(WASHINGTON) — The government may be headed for a shutdown at midnight Monday, but according to Health and Human Services Secretary Kathleen Sebelius, it will have no effect on the next phase of the Affordable Care Act, the new health insurance marketplaces, which are set to launch at 8 a.m. Tuesday morning.
“Shutdown or no shutdown, we are ready to go, to start enrolling people tomorrow,” Sebelius said at a news briefing on Monday. “We are about to make some history and some very positive history for lots of families around the country.”
Sebelius said about 52 percent of HHS employees will be deemed unessential and furloughed, but that will not affect any workers in the call centers or ”navigators” tasked with helping people to sign up. Most of the funding for the controversial Affordable Care Act, often referred to as “Obamacare,” was provided in the law so it would not be affected even if the federal government shuts down.
Sebelius did say it was “hard to tell” how a prolonged shutdown could affect implementation of the law, and the larger consequences.
“That begins to look more serious the longer it takes,” Sebelius said, noting that much of HHS’ operations will be covered under “mandatory money.”
She also acknowledged that there are bound to be “glitches” when the new insurance marketplaces come online Tuesday morning, and people first begin to sign up. HHS is running all or part of the marketplace exchanges in 36 states; the others will be handled by each state individually. She compared that possibility to Apple’s latest software upgrade, which asked users to download an additional update to fix problems with the initial update.
“No one is calling on Apple to not sell devices for a year, or to get out of the business because the whole thing is a failure,” Sebelius said. “Everybody just assumes, ‘Well, there’s a problem, they’ll fix it, we’ll move on.’”
Sebelius continued, saying, “We’re likely to have some glitches. We will fix them and move on. Is this a sign that the law is flawed and failed? I don’t think so. I think it’s a sign that we are building a piece of complicated technology.”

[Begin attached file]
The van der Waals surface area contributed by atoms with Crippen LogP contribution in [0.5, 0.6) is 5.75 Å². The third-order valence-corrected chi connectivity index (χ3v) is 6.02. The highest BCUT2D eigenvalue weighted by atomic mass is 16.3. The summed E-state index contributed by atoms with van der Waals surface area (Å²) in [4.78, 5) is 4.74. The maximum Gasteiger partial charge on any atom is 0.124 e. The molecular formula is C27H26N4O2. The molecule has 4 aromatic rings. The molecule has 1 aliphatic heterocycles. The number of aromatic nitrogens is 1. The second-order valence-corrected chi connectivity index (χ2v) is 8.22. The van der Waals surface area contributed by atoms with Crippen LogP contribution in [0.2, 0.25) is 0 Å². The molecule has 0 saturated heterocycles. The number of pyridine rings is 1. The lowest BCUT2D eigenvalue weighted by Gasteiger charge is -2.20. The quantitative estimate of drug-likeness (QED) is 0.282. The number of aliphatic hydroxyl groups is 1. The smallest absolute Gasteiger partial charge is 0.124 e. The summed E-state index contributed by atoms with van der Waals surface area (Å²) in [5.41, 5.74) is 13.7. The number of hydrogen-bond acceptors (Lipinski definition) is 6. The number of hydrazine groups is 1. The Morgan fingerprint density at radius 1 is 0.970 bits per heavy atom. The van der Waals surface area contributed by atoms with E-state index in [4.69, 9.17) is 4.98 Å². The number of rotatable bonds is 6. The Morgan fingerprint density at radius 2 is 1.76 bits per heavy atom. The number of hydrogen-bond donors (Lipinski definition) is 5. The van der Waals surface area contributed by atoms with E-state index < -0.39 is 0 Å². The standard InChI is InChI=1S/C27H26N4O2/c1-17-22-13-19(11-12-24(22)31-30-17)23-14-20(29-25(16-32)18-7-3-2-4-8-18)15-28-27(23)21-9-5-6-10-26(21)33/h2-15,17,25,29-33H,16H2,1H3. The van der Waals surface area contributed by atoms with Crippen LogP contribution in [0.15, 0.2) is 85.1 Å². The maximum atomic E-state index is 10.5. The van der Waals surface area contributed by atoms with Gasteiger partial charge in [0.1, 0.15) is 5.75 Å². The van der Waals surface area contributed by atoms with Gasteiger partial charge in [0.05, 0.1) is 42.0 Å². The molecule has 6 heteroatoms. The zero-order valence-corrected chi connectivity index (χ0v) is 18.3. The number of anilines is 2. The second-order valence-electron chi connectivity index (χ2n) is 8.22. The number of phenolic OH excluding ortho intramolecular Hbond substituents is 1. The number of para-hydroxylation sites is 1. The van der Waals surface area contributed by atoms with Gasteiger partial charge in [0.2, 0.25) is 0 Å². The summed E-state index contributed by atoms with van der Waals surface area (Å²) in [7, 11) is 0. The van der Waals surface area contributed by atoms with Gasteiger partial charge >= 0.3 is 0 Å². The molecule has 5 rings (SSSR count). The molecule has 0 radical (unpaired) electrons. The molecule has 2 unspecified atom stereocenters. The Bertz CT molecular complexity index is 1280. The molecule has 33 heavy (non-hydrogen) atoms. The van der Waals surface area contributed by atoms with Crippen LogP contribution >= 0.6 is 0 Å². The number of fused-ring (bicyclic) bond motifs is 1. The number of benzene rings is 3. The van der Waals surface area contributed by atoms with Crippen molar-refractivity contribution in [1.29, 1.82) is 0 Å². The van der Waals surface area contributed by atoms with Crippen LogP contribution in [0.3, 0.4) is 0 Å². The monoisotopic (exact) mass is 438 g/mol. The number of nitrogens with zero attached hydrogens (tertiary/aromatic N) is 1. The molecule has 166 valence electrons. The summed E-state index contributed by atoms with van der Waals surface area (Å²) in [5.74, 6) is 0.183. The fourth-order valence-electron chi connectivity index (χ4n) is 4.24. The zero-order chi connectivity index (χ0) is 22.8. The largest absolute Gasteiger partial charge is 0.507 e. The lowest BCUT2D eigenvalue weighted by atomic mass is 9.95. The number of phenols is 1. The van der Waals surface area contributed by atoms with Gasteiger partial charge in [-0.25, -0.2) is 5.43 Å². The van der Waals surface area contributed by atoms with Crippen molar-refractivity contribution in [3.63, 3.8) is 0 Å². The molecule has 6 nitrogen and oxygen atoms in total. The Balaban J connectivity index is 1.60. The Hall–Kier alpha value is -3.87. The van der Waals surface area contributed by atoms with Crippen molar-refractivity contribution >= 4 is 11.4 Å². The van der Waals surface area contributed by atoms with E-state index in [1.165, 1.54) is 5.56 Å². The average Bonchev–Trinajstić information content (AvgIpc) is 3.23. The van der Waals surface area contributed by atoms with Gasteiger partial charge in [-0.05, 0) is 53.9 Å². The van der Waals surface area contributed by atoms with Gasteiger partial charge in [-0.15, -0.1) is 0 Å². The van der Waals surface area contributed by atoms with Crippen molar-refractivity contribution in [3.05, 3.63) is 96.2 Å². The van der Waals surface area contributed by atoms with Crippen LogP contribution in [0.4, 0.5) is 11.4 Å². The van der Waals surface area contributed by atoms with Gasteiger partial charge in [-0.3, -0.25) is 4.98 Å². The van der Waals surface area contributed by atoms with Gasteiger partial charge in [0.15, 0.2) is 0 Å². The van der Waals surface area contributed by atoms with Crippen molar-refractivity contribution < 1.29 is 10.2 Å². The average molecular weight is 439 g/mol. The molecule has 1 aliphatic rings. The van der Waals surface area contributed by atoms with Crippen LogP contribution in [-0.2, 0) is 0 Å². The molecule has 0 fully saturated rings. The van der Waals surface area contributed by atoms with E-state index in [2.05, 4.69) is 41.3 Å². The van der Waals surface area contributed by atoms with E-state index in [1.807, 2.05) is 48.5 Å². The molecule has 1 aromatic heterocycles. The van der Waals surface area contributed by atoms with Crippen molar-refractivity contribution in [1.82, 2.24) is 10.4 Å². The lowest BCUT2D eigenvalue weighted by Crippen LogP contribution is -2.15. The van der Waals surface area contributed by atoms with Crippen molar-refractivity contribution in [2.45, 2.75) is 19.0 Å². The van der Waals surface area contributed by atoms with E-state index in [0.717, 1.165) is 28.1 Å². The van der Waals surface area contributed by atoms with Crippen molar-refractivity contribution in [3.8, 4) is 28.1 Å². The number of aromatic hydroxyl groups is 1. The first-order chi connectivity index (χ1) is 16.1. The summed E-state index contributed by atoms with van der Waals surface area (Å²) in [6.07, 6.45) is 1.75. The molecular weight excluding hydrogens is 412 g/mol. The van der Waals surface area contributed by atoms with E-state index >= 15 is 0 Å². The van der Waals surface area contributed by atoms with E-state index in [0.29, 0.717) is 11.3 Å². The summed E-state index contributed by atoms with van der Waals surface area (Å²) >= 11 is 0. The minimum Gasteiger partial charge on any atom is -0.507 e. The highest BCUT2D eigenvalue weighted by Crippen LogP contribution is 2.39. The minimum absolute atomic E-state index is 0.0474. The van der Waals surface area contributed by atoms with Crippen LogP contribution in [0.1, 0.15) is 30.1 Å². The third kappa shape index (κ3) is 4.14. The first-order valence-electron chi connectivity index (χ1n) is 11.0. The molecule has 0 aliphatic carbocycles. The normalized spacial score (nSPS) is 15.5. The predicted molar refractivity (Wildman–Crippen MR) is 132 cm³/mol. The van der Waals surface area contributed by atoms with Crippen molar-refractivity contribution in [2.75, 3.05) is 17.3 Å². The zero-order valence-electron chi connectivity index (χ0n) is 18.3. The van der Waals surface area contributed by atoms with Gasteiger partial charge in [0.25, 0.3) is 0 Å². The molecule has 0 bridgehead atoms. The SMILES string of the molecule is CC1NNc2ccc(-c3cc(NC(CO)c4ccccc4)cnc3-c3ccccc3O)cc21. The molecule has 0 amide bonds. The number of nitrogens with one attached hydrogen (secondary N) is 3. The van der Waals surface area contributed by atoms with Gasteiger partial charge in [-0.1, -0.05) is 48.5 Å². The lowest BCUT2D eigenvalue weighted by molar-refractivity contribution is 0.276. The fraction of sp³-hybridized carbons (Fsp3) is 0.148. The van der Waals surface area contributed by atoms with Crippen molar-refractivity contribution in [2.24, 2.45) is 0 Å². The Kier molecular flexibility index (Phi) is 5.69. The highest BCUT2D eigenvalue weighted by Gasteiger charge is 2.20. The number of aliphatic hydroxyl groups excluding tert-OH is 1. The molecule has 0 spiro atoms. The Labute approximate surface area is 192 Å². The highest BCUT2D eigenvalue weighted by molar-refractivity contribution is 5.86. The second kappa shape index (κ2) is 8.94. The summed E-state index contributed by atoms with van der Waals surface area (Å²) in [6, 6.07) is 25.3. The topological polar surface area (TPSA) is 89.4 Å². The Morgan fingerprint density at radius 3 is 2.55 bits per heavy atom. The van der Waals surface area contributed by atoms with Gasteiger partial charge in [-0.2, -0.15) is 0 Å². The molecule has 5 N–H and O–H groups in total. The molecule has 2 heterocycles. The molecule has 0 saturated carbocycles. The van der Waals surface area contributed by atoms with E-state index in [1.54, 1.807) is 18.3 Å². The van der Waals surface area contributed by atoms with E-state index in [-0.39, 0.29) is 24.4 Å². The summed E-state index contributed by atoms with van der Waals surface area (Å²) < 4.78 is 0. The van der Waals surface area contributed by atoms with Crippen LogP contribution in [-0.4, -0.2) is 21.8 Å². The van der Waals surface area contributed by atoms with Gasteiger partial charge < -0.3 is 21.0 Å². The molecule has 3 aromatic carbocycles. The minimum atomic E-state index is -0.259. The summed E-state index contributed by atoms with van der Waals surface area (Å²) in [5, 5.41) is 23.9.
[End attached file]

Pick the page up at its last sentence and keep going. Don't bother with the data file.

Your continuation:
Individuals and their families can begin to sign up for health insurance in these marketplaces Tuesday, but insurance does not kick in until Jan. 1. The deadline for purchasing coverage is Dec. 15. Although there is some confusion, with some people believing the insurance begins Oct. 1, the Affordable Care Act has many start dates for various parts. The portion of the law that allows young adults up to age 26 to stay on their parents’ insurance is already under way.
Since there is a six-month window where the public can enroll in coverage, HHS officials said this period will allow them to work out any problems that emerge. ”Oct. 1 is not the end of anything, it is the beginning,” said Sebelius.
Sebelius and the other senior HHS officials at the briefing said after Tuesday they would ramp up their promotional campaign, which will include, “turning up the volume on our educational efforts,” Sebelius said, and reach out “to people in person, on television, on social media and traditional media.”
A majority of polls show the health care program that is President Obama’s signature legislative achievement is unpopular with millions of Americans.
To try to counter that? Commercials and celebrities. Sebelius said this campaign is meant to try to convince many Americans, “…what the law means to them” for the first time, and they won’t be relying on “conversations inside the beltway, but conversations in their own community” from people including clergy, media personalities and even celebrities.”
Last month, singer Katy Perry retweeted a tweet from the president that said, “If you’re one of millions of young Americans without health insurance, you can get affordable coverage starting Oct. 1.”
On Monday, HHS officials noted there would be others, but they wouldn’t name any other names. (Jennifer Hudson and Amy Poehler have already expressed support.)
The briefing also included a demonstration from HHS officials on how to apply for coverage through the federally run health insurance exchange on healthcare.gov. They said they took into account that some users prefer graphics while others want “simple” text, so the site includes both. Sebelius called the system “user-friendly” and said it was a “gazillion times faster” than signing up for private health insurance. She noted the call centers can help customers in 150 languages.
There is also a Spanish language site: CuidadoDeSalud.gov, for Spanish-language users that will launch Oct. 21 as part of a National Week of Action to “raise awareness with Latino consumers” about the health care law, according to HHS.
Healthcare.gov is designed to help individuals and families buy insurance or determine if they qualify for Medicaid or for tax subsidies to help buy that private insurance. Plans can be compared side by side, and will list monthly premiums and out-of pocket-costs. The exchanges will not handle the final step of enrollment. Once customers have chosen the plan they want, they will then contact the insurance companies themselves to sign up.
Neither Sebelius nor the HHS officials would answer specifically what would constitute success for the marketplaces, but Sebelius claims the health care law opponents were, “desperate for anything that could go wrong.”
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